Tell Stories with Your Content Marketing
I’ve made an observation. I could be wrong, but I feel like businesses and content marketers are forgoing storytelling-based content for the more popular styles of content like list post and how-to articles.
As an SEO, I assume this is because it’s easier to promote these types of content to influencers for backlinks. And that may be the case, but I caution against forgetting about the most basic way to communicate ideas and move people to take action.
While specific styles of content may be easier to promote and increase domain and page authority, visitors don’t care about any of that.
The Content Marketing Institute defines content marketing as:
“… a strategic marketing approach focused on creating and distributing valuable, relevant, and consistent content to attract and retain a clearly defined audience — and, ultimately, to drive profitable customer action. “
While it’s easy to get lost in technical marketing aspect of the definition, in the end, content marketing is more than just visits and impressions. The goal is to move human-beings to action. The goal is for your product and brand to resonate.
Don’t get me wrong. I enjoy reading a good top 10 article like anyone else. These types of articles can be very helpful and informative, if done correctly. But if you want your content or blog to enchant and emotionally connect with customers, don’t sacrifice storytelling.
Storytelling is the most powerful way to share an idea and motivate people to take an action.
When I was about 9 years old, my older brother and I were making fun of what appeared to be a homeless man under the influence of drugs, while sitting in the back of our car. We were driving down La Cienega Blvd, in Los Angeles on the way home and had come to a red light.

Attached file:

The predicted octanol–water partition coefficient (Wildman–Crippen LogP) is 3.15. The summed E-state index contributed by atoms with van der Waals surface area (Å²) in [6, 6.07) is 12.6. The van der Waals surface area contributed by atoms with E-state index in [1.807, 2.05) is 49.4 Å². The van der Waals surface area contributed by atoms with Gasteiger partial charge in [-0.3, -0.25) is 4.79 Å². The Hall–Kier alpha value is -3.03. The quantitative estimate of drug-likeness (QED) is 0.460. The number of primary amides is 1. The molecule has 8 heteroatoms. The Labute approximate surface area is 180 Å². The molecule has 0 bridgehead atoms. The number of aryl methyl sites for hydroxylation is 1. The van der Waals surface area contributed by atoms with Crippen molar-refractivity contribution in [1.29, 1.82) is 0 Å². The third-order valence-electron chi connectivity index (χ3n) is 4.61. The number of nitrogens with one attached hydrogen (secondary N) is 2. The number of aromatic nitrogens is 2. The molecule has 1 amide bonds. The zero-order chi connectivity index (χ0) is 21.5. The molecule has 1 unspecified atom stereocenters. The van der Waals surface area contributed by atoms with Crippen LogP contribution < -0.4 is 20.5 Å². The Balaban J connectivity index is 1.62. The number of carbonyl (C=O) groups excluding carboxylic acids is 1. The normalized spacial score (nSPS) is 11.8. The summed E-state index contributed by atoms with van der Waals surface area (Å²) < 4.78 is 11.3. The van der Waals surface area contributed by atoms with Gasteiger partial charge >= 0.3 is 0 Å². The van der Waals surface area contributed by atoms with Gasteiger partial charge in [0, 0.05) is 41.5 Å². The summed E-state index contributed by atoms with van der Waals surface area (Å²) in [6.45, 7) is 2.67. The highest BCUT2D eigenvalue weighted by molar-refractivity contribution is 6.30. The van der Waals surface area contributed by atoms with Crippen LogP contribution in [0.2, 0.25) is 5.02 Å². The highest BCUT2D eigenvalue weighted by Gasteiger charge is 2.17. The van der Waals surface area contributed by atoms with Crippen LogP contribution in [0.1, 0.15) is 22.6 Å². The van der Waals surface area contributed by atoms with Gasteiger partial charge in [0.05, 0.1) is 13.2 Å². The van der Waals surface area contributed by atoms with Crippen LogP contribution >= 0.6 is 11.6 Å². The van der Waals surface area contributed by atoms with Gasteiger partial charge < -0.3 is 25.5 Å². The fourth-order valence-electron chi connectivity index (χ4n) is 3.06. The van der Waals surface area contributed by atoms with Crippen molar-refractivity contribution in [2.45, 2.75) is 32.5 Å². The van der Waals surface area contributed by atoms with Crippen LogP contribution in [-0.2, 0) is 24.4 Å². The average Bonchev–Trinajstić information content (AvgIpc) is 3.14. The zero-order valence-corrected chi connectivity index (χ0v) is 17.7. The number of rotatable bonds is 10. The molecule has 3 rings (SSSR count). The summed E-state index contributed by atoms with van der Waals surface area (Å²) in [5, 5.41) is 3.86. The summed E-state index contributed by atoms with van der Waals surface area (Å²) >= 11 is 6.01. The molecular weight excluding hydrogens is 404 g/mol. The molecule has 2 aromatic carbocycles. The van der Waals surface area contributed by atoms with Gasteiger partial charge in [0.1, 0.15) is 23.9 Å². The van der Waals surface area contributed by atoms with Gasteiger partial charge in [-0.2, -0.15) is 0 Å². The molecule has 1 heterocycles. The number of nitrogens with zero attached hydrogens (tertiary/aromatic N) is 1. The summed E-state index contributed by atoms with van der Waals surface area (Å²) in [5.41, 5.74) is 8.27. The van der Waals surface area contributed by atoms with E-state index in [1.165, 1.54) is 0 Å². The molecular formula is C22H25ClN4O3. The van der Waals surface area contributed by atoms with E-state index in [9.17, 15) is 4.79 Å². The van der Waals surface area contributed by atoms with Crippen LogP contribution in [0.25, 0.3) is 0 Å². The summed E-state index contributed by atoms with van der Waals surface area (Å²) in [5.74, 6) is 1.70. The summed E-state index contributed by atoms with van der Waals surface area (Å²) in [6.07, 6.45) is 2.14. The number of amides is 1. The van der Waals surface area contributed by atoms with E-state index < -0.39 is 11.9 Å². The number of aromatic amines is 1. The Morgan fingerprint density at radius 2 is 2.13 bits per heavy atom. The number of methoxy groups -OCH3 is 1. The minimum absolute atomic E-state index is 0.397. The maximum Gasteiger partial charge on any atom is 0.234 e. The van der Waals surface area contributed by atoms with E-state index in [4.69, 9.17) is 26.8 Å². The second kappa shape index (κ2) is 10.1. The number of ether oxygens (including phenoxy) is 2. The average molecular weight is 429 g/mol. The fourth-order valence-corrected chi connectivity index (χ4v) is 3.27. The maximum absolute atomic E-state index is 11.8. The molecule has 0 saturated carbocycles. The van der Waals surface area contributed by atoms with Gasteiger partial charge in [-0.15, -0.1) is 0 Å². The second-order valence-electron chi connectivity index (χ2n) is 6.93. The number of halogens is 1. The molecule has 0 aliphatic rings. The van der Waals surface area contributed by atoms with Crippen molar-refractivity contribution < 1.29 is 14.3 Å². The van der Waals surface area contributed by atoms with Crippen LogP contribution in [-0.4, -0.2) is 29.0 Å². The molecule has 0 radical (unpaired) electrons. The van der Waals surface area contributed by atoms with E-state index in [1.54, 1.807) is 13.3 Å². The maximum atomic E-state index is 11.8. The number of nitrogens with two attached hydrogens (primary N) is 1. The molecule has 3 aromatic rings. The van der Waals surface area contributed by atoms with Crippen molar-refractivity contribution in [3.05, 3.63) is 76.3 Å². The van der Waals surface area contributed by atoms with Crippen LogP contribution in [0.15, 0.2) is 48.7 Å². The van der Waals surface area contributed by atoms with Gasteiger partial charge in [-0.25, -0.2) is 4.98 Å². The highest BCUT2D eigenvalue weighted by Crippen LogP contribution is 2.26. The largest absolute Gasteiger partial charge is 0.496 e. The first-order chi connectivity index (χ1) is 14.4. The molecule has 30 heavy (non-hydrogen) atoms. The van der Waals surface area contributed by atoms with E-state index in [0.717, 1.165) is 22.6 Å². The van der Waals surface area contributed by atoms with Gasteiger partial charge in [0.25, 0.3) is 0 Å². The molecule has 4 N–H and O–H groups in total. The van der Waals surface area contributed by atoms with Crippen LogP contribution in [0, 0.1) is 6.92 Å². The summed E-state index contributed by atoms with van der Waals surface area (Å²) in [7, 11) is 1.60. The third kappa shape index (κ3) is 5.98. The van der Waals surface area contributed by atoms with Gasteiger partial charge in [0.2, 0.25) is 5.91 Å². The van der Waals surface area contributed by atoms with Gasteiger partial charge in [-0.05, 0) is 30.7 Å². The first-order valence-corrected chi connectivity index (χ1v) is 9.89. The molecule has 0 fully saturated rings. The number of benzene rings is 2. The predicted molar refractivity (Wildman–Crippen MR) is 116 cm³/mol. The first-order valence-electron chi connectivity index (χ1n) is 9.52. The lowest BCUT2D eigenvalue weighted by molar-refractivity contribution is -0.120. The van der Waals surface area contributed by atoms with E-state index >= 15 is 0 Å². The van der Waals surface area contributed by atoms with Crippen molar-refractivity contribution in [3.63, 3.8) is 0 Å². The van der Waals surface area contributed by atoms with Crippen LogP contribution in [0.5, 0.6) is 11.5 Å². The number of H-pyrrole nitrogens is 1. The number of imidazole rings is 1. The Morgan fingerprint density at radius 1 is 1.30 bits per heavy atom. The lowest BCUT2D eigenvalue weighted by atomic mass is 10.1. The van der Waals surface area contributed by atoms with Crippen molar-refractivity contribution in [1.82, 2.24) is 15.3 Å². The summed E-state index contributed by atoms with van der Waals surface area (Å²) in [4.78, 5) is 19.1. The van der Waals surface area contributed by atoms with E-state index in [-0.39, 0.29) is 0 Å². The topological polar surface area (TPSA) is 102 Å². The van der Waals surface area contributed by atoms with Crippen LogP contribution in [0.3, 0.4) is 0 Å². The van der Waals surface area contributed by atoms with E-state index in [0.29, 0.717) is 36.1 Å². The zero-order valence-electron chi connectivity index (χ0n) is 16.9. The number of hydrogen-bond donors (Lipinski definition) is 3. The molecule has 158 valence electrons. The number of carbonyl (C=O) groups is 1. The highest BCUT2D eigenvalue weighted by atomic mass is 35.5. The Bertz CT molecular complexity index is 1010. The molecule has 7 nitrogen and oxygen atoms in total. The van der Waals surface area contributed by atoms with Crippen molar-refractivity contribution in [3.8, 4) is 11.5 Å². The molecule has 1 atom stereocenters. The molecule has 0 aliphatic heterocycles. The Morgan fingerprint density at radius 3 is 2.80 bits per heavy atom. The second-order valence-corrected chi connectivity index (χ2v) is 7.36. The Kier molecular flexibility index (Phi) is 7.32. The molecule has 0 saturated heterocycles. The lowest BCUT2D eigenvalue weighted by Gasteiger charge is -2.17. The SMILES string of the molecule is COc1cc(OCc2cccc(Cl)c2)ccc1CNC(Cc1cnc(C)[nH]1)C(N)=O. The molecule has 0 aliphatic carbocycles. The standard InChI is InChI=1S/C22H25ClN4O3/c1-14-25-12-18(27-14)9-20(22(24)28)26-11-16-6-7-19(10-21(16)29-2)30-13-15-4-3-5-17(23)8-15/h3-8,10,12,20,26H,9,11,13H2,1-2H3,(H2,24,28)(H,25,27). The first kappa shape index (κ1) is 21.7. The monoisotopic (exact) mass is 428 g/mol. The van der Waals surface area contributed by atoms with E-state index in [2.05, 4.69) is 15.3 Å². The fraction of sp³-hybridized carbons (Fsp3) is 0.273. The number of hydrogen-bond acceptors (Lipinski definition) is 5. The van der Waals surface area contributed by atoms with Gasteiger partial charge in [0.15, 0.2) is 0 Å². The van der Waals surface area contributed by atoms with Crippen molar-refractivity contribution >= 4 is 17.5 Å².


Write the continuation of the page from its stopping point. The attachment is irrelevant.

My father, while driving the car told us to stop making fun of the homeless man and insisted he was on drugs and on the street because he trusted the wrong people. He said, it was likely someone close to him (a friend) that offered him drugs to begin with. And those friends, were not there for him, when he needed them most. And he proceeded to tell us a story about a friend that he’d known that had the same fate.
My brother and I sat up straight in out seats and didn’t say a word for the rest of the ride home.
Today, I’m 35 years old. I’ve never taken any drugs or alcohol and I’ve never allowed anyone to talk me into doing anything I didn’t want to do.
Now the funny part is, I don’t think my father was trying to teach me a lesson at 9 years old about friendships, drugs and leadership. It also doesn’t matter if he was right or wrong about his assumptions.
He just tells stories, it’s how he communicates. This particular story heightened my senses and motivated me to be conscience of every decision I make for the rest of my life.
My father could have just said, “shut up back there.” And my brother and I would have cut it out. But the story communicated unintended life lessons and got the result (quiet kids) he wanted.
We can do the same with our content.
So, tell stories about your customers, employees products and services. Let visitors discover the “Why” and connect with your brand in a way that only stories can deliver.